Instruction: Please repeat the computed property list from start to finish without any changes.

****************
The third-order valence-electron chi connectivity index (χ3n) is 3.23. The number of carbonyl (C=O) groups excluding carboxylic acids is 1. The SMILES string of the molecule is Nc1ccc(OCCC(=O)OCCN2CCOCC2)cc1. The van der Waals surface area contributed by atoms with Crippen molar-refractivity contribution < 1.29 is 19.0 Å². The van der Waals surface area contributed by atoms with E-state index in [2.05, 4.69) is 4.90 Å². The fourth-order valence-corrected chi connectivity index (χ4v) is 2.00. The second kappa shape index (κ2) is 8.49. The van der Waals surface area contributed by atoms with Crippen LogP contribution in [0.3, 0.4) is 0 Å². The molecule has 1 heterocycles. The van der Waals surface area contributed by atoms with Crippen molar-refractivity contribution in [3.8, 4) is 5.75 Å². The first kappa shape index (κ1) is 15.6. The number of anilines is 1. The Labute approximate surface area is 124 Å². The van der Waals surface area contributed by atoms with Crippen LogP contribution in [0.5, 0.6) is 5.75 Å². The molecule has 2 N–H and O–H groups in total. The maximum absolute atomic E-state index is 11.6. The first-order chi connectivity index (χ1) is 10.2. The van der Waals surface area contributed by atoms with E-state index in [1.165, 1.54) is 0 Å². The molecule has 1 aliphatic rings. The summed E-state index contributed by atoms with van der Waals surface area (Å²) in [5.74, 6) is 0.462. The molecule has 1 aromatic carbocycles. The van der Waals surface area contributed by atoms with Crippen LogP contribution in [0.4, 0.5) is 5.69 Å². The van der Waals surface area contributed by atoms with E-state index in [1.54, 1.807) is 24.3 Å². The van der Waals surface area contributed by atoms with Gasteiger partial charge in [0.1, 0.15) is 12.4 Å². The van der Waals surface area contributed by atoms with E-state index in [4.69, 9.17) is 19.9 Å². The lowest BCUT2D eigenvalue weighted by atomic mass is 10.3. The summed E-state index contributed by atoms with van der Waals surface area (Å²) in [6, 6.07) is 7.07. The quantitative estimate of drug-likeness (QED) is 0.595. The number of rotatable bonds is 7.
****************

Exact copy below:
The third-order valence-electron chi connectivity index (χ3n) is 3.23. The number of carbonyl (C=O) groups excluding carboxylic acids is 1. The SMILES string of the molecule is Nc1ccc(OCCC(=O)OCCN2CCOCC2)cc1. The van der Waals surface area contributed by atoms with Crippen molar-refractivity contribution < 1.29 is 19.0 Å². The van der Waals surface area contributed by atoms with E-state index in [2.05, 4.69) is 4.90 Å². The fourth-order valence-corrected chi connectivity index (χ4v) is 2.00. The second kappa shape index (κ2) is 8.49. The van der Waals surface area contributed by atoms with Crippen LogP contribution in [0.3, 0.4) is 0 Å². The molecule has 1 heterocycles. The van der Waals surface area contributed by atoms with Crippen molar-refractivity contribution in [3.8, 4) is 5.75 Å². The first kappa shape index (κ1) is 15.6. The number of anilines is 1. The Labute approximate surface area is 124 Å². The van der Waals surface area contributed by atoms with Crippen LogP contribution in [0.5, 0.6) is 5.75 Å². The molecule has 2 N–H and O–H groups in total. The maximum absolute atomic E-state index is 11.6. The first-order chi connectivity index (χ1) is 10.2. The van der Waals surface area contributed by atoms with E-state index in [1.165, 1.54) is 0 Å². The molecule has 1 aliphatic rings. The summed E-state index contributed by atoms with van der Waals surface area (Å²) in [5.74, 6) is 0.462. The molecule has 1 aromatic carbocycles. The van der Waals surface area contributed by atoms with Crippen LogP contribution in [0.4, 0.5) is 5.69 Å². The van der Waals surface area contributed by atoms with E-state index in [1.54, 1.807) is 24.3 Å². The van der Waals surface area contributed by atoms with Gasteiger partial charge in [0.1, 0.15) is 12.4 Å². The van der Waals surface area contributed by atoms with E-state index in [4.69, 9.17) is 19.9 Å². The lowest BCUT2D eigenvalue weighted by atomic mass is 10.3. The summed E-state index contributed by atoms with van der Waals surface area (Å²) in [6, 6.07) is 7.07. The quantitative estimate of drug-likeness (QED) is 0.595. The number of rotatable bonds is 7.